Re: [OPE-L] Marx: In Our Time

From: glevy@PRATT.EDU
Date: Wed Jul 20 2005 - 11:36:41 EDT

In solidarity, Jerry
Isle au Haut

---------------------------- Original Message ----------------------------
Subject: Re: [OPE-L] Marx: In Our Time
From:    "Jurriaan Bendien" <>
Date:    Tue, July 19, 2005 9:48 pm

The curious part is that Marx himself distanced himself from philosophical
endeavours and at least in his mature years saw himself as somebody
scientifically investigating modern society by means of a rational inquiry
into the known facts. (The German Ideology: "one must leave philosophy
aside... philosophy is to the real world as masturbation is to sexual love")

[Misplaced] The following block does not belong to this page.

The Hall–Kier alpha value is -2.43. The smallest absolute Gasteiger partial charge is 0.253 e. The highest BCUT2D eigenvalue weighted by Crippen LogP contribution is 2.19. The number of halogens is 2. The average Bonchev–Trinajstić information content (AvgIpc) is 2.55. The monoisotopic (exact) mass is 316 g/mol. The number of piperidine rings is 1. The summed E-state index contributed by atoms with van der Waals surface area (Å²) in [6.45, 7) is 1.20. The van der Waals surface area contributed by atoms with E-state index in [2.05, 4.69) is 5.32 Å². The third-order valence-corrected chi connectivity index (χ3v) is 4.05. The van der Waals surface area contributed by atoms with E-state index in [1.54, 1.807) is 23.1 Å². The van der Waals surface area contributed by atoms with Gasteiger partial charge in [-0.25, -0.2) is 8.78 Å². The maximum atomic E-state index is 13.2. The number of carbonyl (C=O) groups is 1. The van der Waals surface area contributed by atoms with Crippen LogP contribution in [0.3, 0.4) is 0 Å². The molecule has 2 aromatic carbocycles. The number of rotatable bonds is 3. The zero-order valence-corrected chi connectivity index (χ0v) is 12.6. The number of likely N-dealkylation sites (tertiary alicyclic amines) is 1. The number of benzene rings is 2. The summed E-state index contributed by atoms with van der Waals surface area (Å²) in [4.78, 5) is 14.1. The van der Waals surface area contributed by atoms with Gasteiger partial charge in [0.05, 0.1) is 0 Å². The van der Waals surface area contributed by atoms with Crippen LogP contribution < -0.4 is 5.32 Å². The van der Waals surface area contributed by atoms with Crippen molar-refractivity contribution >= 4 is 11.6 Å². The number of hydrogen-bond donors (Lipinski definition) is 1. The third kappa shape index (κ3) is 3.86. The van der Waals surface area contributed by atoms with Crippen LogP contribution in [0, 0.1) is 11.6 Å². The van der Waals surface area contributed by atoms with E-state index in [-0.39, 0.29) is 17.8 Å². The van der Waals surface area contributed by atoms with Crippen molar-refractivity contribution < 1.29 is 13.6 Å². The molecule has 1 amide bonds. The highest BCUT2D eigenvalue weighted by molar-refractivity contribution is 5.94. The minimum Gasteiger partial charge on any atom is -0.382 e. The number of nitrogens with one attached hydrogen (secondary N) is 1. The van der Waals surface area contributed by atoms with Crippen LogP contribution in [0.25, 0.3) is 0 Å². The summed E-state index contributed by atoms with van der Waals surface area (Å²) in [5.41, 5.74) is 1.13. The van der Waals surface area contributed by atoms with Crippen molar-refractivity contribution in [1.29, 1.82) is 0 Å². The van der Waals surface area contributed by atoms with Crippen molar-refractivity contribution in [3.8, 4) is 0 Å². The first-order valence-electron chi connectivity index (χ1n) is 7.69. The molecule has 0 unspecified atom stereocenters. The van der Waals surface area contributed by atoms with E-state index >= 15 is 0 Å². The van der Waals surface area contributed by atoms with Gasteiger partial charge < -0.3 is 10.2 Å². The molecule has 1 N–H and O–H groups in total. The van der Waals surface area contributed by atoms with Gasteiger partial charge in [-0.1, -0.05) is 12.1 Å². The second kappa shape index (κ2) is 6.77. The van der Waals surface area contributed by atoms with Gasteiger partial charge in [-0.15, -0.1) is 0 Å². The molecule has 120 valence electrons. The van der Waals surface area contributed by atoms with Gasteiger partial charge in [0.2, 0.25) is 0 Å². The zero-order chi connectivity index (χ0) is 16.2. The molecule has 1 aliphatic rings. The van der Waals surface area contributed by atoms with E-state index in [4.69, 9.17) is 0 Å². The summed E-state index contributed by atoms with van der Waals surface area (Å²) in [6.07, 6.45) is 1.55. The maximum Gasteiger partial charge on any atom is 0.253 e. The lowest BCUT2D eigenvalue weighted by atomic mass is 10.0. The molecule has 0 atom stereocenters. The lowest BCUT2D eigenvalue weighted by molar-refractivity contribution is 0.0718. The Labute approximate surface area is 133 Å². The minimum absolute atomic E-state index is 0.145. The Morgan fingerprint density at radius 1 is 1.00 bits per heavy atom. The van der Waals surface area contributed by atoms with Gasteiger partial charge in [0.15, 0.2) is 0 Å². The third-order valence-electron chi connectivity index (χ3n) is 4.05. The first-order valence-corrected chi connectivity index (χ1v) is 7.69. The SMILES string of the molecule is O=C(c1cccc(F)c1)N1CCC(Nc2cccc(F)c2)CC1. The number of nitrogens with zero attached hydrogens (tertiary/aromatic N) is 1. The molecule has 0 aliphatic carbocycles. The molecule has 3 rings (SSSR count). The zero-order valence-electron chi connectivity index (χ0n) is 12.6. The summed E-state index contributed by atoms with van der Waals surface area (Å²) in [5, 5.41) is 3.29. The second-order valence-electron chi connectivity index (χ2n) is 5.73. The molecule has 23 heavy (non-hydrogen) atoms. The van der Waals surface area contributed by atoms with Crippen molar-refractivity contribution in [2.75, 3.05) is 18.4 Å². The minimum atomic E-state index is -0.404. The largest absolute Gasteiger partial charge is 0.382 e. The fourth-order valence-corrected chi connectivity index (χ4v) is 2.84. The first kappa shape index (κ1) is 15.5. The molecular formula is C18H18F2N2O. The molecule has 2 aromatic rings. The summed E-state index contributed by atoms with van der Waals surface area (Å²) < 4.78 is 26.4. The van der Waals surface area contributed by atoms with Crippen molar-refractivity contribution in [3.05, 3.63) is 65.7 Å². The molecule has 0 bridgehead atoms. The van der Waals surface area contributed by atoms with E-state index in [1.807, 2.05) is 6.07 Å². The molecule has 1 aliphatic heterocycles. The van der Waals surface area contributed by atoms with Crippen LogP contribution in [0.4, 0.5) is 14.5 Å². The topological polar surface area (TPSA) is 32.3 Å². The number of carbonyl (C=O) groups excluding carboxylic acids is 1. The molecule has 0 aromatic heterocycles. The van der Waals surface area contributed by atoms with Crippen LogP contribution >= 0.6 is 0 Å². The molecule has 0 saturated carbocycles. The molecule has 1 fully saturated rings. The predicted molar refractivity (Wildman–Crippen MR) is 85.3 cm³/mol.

Engels even claimed later that philosophy was now largely redundant except
for logic and the theory of knowledge. Both men specifically rejected the
idea of some kind of "philosophy of history".

Also interesting how a thinker who had  ""The philosophers have interpreted
the world in various ways, the point is change it" engraved on his tombstone
gets to have the status of "greatest philosopher".

When I was a philosophy student, I was taught that philosophy concerns the
most general questions about people and the world. The general tenor of
Marx's approach would however appear to be that problems posed in a
"general, speculative philosophical way" permit of no real solution; a real
science would concern itself with limited truths and specifics; i.e. the
real question concerned the processes by which we arrive at our

It could of course be argued that Marx could never really abandoned
philosophy himself despite his criticisms of philosophers.


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